Even more than half a century after its Broadway debut, Gore Vidal's The Best Man still has a timely pull. And it's hard not tease out modern resonances in this old-fashioned political drama about two bitterly opposed presidential candidates (and their equally contentious wives) heading into a brokered Democratic convention in 1960 Philadelphia.
On the one hand, there's the Adlai Stevenson-like William Russell (John Larroquette), the brainy, witty former secretary of state who manages to alienate even admirers with his know-it-all standoffishness. On the other hand, there’s Joseph Cantwell (a seriously miscast Eric McCormack, with an ever-wavering Southern accent), a slick young God-fearing senator with a ruthless streak who seems to be equal parts John F. Kennedy and Richard Nixon.
Russell is the front-runner heading into the convention, but Cantwell is planning to unleash a bombshell to tilt the nomination in his favor: the fact that Russell once had a nervous breakdown and sought treatment by a psychiatrist.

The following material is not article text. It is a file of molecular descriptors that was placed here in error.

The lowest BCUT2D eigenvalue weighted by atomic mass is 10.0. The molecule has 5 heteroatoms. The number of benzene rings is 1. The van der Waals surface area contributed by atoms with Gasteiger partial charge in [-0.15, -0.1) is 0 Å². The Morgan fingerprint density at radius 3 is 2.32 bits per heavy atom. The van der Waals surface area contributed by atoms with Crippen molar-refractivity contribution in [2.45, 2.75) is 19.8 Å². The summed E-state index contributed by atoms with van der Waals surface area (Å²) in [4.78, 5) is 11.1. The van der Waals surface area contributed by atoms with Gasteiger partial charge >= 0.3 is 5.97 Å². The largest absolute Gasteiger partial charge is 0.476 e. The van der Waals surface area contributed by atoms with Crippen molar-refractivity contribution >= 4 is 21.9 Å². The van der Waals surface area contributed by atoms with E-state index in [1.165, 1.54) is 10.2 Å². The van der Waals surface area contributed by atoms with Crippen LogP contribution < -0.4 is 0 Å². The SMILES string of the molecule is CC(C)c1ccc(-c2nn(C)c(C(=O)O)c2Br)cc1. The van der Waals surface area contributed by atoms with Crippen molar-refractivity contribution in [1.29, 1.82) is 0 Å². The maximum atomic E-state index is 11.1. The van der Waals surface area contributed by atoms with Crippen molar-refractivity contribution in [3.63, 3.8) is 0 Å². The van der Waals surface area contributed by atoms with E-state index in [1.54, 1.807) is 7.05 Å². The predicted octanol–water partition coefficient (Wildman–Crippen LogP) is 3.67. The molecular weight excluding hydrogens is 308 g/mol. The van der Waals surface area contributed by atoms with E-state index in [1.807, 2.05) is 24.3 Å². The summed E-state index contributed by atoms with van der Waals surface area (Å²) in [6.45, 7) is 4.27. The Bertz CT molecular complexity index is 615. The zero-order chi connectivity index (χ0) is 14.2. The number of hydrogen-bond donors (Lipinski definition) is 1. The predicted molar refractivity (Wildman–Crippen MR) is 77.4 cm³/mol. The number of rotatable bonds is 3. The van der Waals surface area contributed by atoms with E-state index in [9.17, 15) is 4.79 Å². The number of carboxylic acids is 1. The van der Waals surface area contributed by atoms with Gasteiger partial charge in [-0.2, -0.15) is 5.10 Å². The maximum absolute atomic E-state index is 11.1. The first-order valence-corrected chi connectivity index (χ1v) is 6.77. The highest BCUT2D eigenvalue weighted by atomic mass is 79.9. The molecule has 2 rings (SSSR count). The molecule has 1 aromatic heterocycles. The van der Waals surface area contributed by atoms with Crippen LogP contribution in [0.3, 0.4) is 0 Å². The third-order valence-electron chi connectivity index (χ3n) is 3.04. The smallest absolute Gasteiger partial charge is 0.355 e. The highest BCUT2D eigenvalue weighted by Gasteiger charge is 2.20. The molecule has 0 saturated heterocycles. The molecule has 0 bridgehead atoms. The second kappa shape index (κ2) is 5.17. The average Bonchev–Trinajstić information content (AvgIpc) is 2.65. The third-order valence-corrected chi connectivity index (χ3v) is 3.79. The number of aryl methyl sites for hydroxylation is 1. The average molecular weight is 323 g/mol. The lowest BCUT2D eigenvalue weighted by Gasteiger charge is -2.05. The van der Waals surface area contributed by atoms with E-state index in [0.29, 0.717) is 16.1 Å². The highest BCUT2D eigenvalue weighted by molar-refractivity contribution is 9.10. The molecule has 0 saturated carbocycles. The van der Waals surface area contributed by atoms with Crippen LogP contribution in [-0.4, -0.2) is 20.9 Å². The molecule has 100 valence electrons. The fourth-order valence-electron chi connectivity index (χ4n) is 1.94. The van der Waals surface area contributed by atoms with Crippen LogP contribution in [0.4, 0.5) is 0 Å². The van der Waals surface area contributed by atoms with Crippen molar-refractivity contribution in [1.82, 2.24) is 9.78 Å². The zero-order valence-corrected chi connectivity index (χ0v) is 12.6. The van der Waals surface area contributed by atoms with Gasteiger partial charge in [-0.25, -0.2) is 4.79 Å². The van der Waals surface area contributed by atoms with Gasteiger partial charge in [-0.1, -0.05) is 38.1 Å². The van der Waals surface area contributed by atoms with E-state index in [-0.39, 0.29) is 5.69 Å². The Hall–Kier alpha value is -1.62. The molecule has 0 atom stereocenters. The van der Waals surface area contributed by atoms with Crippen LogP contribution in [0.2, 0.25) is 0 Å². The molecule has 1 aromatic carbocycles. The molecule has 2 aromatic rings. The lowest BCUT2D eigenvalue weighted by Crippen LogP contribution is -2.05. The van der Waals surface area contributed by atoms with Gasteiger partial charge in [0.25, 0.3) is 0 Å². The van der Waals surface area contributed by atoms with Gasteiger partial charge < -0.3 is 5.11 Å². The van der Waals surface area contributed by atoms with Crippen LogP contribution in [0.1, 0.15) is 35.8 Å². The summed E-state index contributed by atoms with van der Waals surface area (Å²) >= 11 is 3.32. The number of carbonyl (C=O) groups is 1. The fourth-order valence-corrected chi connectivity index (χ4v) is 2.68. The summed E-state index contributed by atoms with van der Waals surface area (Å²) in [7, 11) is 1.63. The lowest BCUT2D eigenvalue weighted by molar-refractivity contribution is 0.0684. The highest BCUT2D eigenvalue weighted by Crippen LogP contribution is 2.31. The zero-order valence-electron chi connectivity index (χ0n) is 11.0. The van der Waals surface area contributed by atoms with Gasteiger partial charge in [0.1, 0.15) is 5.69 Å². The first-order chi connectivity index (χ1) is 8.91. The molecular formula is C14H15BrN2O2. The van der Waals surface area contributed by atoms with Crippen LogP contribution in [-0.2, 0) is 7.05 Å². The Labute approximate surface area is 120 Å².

But when we meet Russell's wife, Alice, she may seem to be the one who suffered the breakdown. Candice Bergen, in her first appearance on Broadway in more than 25 years, seems tentative and uncomfortable in the first act perhaps fitting for a mostly estranged political wife awkwardly thrust into the convention spotlight. (The actress grows more comfortable as the play proceeds.) Her counterpart shows no similar sign of hesitation. Indeed, as the pushily ambitious Mabel Cantwell, Kerry Butler is a scene-stealing hoot with all the brazenness of a Bravo reality TV star.
Indeed, director Michael Wilson's revival boasts an impressive collection of pros, particularly in some of the juicy supporting roles. Why, there's 81-year-old James Earl Jones chewing gum (and Derek McLane's scenery) as the Truman-like former president who's expected to play kingmaker among the contenders but mostly delivers gems like this: ''In those days we had to pour God over everything, like ketchup.'' And there's 86-year-old Angela Lansbury, sharp as a tack even if she needs a cane now to command the stage, as the Southern grand dame who chairs the party's women's division and sways the crucial women's vote.
The play's twists, which include a then-scandalous gay rumor, may seem less surprising to audiences grown jaded by Fox News, MSNBC, and the 24/7 political spin cycle. But Vidal's play remains remarkably well-constructed (and the cast will doubtless improve the pacing, which moseys occasionally, as they grow into their roles). The author's undercurrent of idealism remains as winning today as it did back in 1960 though perhaps even more quaint. B
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